Author John Updike (born 1932) mirrored his America in poems, short stories, essays, and novels, especially the four-volume "Rabbit" series.
John Updike was born on March 18, 1932, in Shillington, Pennsylvania. His father, Wesley, was a high school mathematics teacher, the model for several sympathetic father figures in Updike's early works. Because Updike's mother, Linda Grace Hoyer Updike, nurtured literary aspirations of her own, books were a large part of the boy's early life. This fertile environment prepared the way for a prolific career which began in earnest at the age of 22, upon the publication of his first story, "Friends from Philadelphia, " in the New Yorker in 1954.
Updike admired the New Yorker and aspired to become a cartoonist for that periodical. He majored in English at Harvard where he developed his skills as a graphic artist and cartoonist for the Lampoon, the college's humor magazine. In 1953, his junior year at Harvard, he married Mary Pennington, a Radcliffe art student. Upon graduation the following year, Updike and his bride went to London where he had won a Knox fellowship for study at the Ruskin School of Drawing and Fine Art in Oxford.
He returned to the United States in 1955 and took a job as a staff writer at the New Yorker at the invitation of famed editor E. B. White, achieving a life-long goal. But after two years and many "Talk of the Town" columns, he left New York for Ipswich, Massachusetts, to devote himself full time to his own writing.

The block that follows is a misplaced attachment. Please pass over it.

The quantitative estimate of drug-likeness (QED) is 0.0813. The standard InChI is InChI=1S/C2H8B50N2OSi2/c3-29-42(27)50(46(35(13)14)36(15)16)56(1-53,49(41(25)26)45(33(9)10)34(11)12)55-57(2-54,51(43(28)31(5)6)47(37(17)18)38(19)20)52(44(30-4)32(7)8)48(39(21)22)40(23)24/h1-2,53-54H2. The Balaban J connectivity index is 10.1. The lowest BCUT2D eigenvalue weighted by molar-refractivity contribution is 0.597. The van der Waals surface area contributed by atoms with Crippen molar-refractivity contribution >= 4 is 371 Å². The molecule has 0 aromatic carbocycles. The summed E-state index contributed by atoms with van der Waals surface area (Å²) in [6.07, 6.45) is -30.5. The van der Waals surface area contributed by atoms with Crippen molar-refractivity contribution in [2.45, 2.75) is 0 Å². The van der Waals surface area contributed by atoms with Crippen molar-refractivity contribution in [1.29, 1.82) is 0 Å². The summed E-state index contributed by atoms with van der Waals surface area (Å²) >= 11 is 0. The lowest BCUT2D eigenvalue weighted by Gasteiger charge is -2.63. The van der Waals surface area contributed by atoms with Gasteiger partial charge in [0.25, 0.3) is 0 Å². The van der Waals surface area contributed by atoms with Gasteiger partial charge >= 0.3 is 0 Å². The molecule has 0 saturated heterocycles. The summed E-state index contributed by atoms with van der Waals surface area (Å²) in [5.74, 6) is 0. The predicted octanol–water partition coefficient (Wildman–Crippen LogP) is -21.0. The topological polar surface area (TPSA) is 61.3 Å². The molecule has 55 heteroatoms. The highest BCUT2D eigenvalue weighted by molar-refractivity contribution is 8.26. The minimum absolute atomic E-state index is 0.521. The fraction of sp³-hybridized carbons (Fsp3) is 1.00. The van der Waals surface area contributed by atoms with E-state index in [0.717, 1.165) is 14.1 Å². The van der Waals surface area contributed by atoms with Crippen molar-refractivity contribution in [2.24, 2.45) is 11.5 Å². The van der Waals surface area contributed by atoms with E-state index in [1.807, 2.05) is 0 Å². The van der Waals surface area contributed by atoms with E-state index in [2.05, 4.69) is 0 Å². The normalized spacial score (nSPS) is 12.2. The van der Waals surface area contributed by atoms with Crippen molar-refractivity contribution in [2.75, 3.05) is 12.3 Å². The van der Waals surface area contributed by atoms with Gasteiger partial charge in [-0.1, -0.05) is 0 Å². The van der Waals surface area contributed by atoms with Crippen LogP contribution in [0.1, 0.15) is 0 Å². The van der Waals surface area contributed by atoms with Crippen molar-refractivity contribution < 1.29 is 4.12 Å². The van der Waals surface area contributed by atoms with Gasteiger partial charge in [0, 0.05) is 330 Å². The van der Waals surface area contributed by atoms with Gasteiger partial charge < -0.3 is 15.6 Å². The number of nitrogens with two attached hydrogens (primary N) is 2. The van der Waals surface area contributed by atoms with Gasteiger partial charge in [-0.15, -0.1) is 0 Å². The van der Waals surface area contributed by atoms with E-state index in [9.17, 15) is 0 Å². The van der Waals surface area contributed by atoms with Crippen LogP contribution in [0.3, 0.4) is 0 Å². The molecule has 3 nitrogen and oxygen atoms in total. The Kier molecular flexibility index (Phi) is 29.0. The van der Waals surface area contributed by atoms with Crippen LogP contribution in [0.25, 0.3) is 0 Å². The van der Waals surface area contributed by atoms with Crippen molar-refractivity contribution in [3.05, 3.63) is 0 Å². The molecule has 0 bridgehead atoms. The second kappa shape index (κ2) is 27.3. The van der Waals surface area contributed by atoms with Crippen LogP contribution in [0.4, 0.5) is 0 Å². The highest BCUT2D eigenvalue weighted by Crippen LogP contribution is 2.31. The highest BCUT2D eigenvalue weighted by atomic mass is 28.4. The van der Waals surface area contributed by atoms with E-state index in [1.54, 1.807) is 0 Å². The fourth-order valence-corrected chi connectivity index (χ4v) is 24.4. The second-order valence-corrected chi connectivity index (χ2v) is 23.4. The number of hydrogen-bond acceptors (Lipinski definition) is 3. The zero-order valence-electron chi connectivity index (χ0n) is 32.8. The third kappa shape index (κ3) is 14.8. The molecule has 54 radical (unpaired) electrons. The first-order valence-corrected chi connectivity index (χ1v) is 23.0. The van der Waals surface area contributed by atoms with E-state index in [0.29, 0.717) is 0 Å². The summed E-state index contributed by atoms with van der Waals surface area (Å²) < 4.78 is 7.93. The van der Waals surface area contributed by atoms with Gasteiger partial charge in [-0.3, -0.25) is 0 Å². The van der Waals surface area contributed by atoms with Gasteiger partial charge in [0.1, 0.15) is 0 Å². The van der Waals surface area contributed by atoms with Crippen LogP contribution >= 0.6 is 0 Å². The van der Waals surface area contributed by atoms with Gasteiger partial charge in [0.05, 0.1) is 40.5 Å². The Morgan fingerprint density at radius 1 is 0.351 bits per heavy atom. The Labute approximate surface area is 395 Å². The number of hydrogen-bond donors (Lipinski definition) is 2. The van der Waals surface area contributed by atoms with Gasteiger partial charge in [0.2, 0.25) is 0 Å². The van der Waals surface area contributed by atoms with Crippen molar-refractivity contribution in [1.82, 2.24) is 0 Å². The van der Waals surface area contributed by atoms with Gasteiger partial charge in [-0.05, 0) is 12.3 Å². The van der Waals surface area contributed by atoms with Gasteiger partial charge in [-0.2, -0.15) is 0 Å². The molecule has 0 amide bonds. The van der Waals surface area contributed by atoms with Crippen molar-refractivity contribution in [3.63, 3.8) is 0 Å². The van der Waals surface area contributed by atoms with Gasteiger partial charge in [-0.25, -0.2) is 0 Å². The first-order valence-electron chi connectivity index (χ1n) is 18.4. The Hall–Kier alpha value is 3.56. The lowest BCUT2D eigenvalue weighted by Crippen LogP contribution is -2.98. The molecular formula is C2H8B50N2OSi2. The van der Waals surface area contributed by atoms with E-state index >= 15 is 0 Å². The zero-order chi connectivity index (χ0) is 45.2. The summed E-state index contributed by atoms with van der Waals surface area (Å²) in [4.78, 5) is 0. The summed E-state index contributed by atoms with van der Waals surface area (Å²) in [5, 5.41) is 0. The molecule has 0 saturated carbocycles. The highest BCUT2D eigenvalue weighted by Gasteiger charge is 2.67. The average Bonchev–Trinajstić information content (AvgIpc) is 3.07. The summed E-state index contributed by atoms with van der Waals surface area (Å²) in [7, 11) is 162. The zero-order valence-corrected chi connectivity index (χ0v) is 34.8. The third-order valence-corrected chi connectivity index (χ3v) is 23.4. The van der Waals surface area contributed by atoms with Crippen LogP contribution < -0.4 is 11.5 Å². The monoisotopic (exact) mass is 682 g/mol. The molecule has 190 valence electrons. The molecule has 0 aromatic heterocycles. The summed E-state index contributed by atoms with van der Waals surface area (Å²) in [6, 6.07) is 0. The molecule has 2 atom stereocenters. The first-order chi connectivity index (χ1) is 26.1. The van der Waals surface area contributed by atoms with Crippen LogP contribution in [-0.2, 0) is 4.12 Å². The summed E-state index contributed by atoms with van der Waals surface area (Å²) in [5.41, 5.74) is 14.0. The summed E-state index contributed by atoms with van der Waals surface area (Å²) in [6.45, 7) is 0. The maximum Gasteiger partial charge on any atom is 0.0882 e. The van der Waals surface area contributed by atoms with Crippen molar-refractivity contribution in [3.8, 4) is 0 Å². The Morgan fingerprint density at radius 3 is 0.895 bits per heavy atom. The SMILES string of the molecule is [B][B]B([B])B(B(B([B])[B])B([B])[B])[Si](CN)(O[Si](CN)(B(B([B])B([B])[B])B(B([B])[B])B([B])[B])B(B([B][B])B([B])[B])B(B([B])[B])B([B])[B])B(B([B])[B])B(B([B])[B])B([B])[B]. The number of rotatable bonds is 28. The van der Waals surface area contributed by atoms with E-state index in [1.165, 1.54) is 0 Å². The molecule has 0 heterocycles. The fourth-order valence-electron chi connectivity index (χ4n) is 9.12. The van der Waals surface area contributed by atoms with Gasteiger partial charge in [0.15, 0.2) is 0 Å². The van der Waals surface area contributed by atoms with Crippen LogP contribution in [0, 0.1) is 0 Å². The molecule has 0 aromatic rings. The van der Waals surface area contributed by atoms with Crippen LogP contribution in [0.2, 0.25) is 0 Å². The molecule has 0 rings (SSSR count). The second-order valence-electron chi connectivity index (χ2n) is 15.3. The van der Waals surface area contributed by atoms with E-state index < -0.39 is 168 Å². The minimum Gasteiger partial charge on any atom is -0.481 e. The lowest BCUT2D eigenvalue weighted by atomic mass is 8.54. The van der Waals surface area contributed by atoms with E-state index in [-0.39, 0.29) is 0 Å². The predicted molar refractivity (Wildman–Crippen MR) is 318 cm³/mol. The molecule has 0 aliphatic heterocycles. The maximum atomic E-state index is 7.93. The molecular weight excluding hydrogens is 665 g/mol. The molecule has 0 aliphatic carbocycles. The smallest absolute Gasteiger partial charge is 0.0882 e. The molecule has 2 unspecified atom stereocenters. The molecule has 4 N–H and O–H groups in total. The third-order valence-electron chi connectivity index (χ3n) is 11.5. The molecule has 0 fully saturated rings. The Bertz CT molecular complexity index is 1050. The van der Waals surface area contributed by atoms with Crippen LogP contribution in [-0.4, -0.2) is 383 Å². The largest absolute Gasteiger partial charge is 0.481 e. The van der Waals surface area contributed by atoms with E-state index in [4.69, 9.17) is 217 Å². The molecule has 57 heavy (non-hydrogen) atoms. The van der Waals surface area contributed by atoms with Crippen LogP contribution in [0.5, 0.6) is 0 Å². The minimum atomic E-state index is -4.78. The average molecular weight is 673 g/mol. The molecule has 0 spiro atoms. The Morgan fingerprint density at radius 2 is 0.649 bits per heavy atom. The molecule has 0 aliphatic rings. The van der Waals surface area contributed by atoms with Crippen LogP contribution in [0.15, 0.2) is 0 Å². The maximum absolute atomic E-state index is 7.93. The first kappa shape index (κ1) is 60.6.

Twenty Years of Poetry
Updike began his remarkable career as a poet in 1958 by publishing his first volume, a collection of poems titled The Carpentered Hen. It is a book of light, amusing verse in the style of Ogden Nash and Robert Service. The poetry possesses several stylistic conventions shared by his fiction: careful attention to the sounds of words and the nuances of their meanings, the use of popular culture by identifying objects by familiar brand names, and the mimicry of the popular press through advertising language and newspaper editorial boosterism. For example, a trivial snippet from Life magazine becomes the basis of a poem called "Youth's Progress, " which ostensibly details the physical metamorphosis of a young boy into an adult. "Dick Schneider of Wisconsin … was elected 'Greek God' for an interfraternity ball, " states the original excerpt from Life. The poem takes its cue from this by citing the common milestones of developing youth: "My teeth were firmly braced and much improved./ Two years went by; my tonsils were removed." The poet then playfully contrasts the narcissistic concerns of youth with the uniquely American optimistic faith in democracy, culminating in the assertion that even Greek divinity is accessible to the common man: "At twenty-one, I was elected Zeus."
Updike's output of light verse diminished with the publication of each succeeding volume of poems, and he stated later that he "writes no light verse now." His poetry has been collected in several volumes, among them Telephone Poles and Other Poems (1963); Midpoint (1969), which is an introspective assessment of the midpoint of his life; and Tossing and Turning (1977), which some critics consider his finest collection of verse. Much of the verse has been collected in a chronological format in a one-volume edition called Collected Poems: 1953-1993 (1993). Updike's poetry continued to appear in publications such as Poetry and the New Yorker.